6. Personal Cloud 

With Microsoft going to a cloud model I suspect in a couple years almost nobody will run applications on their desktop in a traditional model.

The biggest change I see in the personal cloud is the evolution of smarter and smarter services.  Our calendars are integrated with our cars, our watches.  We will see smarter and smarter collaborative services emerge.

7.  IoT Internet of Things

IoT is in the big up curve in the hype cycle.   Right now there is extreme optimism about IoT possibilities.    Indeed there are lots of opportunities and many things that seem to make sense as IoT’s.   The underlying new motivation for IoT is the cost reduction in the hardware, performance improvements and networking improvements of hardware.

This makes existing “networked devices” cheaper and they will become IoT simply because it is the lowest cost route.   There are billions already in smart factories and fleets that can be retrofitted to a “IoT” based foundation easily that will bring enhancements and lower cost.

The hope is that the emergence of new devices and new things that weren’t possible before, such as smart watches and  devices that before couldn’t be economically made into network devices will transform life and create disruptive value.   Let’s look at some of the segments:

Connected car:  There are many reasons to believe a connected car makes an incredible amount of sense.   Tesla has demonstrated the value of cars that can be operated by an app remotely, cars that can update themselves, collecting bigdata from cars to improve their service and performance.  A connected car can be smart.   A non-Telsa company doing this is called Automatic which is gaining a lot of interest among ICE car owners.   Numerous manufacturers have announced connected cars and some manufacturers saying their entire fleets will be connected soon.   There is reason to believe this movement will be extremely successful and it will have legs because of improvements in sensors for the car and self-driving capabilities.   There is no doubt Tesla has led the way and proven the connected car makes tremendous sense.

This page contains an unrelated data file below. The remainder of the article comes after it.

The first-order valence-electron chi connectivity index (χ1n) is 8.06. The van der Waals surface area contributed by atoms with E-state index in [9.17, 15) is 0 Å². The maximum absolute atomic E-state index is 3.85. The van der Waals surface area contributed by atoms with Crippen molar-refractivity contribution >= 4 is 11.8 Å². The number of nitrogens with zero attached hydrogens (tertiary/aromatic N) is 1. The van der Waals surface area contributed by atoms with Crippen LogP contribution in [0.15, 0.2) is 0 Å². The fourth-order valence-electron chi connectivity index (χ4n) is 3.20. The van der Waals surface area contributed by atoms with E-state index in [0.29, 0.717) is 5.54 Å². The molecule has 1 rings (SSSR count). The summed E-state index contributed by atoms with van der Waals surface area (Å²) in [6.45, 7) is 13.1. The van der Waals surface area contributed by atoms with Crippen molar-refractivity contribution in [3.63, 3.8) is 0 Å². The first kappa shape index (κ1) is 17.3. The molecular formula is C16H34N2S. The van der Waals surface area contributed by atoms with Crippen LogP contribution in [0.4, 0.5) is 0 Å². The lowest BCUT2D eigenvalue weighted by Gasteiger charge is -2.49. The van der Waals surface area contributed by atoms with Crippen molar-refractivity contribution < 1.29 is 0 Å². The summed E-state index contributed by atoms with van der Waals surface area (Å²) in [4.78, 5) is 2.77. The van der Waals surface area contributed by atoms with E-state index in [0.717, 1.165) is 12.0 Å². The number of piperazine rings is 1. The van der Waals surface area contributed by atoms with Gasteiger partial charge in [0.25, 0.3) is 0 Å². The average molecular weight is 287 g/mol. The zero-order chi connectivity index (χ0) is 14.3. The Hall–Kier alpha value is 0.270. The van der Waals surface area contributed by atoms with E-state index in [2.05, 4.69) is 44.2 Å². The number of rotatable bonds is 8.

Connected home: It is yet to be seen how far the consumer will take the connected home.   A fully connected home could have its power, water, gas, wifi and sensors for intrusion along windows and doors, locks for doors or safes, pool, HVAC, lighting, entertainment equipment, computers and all the appliances connected.   In addition, things like IoT hubs, shades, window transparency control, vacuum cleaners, lawnmowers, irrigation systems could present an amazing high-tech lifestyle.   How much convenience these things might actually provide is unknown.   The cost of such a retrofit to a home might be exorbitant but specific items will undoubtedly prove economical and power significant growth.   I have a friend in Geneva who took a smart lawn mower and made it even smarter and more responsive by turning it into a connected lawnmower.  I have no doubt many of our at home devices will become connected as a default.

Connected business:  Business will adopt IoT rapidly because most businesses already have automated systems for lighting, hvac, security and other systems.  Many businesses have automated connected factories.  Many of these will convert to the new IoT standards if they emerge due to the cost improvements and improved functionality from interconnectedness.

Connected health:  Health was one of the original IoT hot spots.  The fitness devices were early sellers but it is thought that many of these are saturated markets now.    I have hope that new devices for monitoring patients will reduce hospital stays, improve quality of care and dramatically do things like lower the cost of drug trials.  However, I doubt that 2015 will see this come about.   Apple will introduce health features on its watch that will invigorate the market a bit but I think this is more a 2016 story than a 2015 story.

Connected Person:  This refers to individual devices.  Who knows what is in this category?  Toys?  Drones?  Sports devices, devices to make life more convenient, more sociable.   We always seem to buy up the social.   One reason I knew for sure that smartphones would be a massive thing was I understood that people are fundamentally social and having that ability to be social all the time would be soaked up by some.   Any devices that enhance social will be scarfed up in my opinion.   2015 may be the year of the social IoT devices.

8.  Open Source Adoption shifts into a higher gear